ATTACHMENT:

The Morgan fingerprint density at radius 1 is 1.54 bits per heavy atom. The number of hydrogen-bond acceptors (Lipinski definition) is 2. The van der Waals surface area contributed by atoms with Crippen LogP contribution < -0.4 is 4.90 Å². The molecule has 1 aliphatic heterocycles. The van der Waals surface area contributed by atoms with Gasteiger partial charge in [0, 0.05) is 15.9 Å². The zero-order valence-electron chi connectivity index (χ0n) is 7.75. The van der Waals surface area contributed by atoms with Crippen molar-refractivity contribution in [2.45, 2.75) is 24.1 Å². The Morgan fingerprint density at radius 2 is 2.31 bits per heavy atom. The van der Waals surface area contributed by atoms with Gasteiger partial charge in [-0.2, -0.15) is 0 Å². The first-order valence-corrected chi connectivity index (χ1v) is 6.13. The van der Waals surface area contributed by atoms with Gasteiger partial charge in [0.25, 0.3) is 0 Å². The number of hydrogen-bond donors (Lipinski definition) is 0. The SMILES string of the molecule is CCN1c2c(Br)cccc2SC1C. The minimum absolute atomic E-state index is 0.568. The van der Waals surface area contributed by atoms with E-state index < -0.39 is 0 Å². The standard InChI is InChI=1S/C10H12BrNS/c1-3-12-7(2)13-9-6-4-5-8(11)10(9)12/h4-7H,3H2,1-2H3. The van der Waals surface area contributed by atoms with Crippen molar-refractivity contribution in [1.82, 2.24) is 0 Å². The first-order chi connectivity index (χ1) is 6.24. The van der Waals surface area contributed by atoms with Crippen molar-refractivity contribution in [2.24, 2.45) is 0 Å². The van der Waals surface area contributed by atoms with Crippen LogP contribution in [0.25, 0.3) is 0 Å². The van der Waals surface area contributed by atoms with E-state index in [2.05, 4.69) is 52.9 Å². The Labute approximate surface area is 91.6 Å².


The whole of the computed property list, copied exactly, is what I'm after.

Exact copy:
The Morgan fingerprint density at radius 1 is 1.54 bits per heavy atom. The number of hydrogen-bond acceptors (Lipinski definition) is 2. The van der Waals surface area contributed by atoms with Crippen LogP contribution < -0.4 is 4.90 Å². The molecule has 1 aliphatic heterocycles. The van der Waals surface area contributed by atoms with Gasteiger partial charge in [0, 0.05) is 15.9 Å². The zero-order valence-electron chi connectivity index (χ0n) is 7.75. The van der Waals surface area contributed by atoms with Crippen molar-refractivity contribution in [2.45, 2.75) is 24.1 Å². The Morgan fingerprint density at radius 2 is 2.31 bits per heavy atom. The van der Waals surface area contributed by atoms with Gasteiger partial charge in [-0.2, -0.15) is 0 Å². The first-order valence-corrected chi connectivity index (χ1v) is 6.13. The van der Waals surface area contributed by atoms with Gasteiger partial charge in [0.25, 0.3) is 0 Å². The number of hydrogen-bond donors (Lipinski definition) is 0. The SMILES string of the molecule is CCN1c2c(Br)cccc2SC1C. The minimum absolute atomic E-state index is 0.568. The van der Waals surface area contributed by atoms with E-state index < -0.39 is 0 Å². The standard InChI is InChI=1S/C10H12BrNS/c1-3-12-7(2)13-9-6-4-5-8(11)10(9)12/h4-7H,3H2,1-2H3. The van der Waals surface area contributed by atoms with Crippen molar-refractivity contribution in [1.82, 2.24) is 0 Å². The first-order chi connectivity index (χ1) is 6.24. The van der Waals surface area contributed by atoms with Crippen molar-refractivity contribution in [2.24, 2.45) is 0 Å². The van der Waals surface area contributed by atoms with Crippen LogP contribution in [0.25, 0.3) is 0 Å². The van der Waals surface area contributed by atoms with E-state index in [2.05, 4.69) is 52.9 Å². The Labute approximate surface area is 91.6 Å².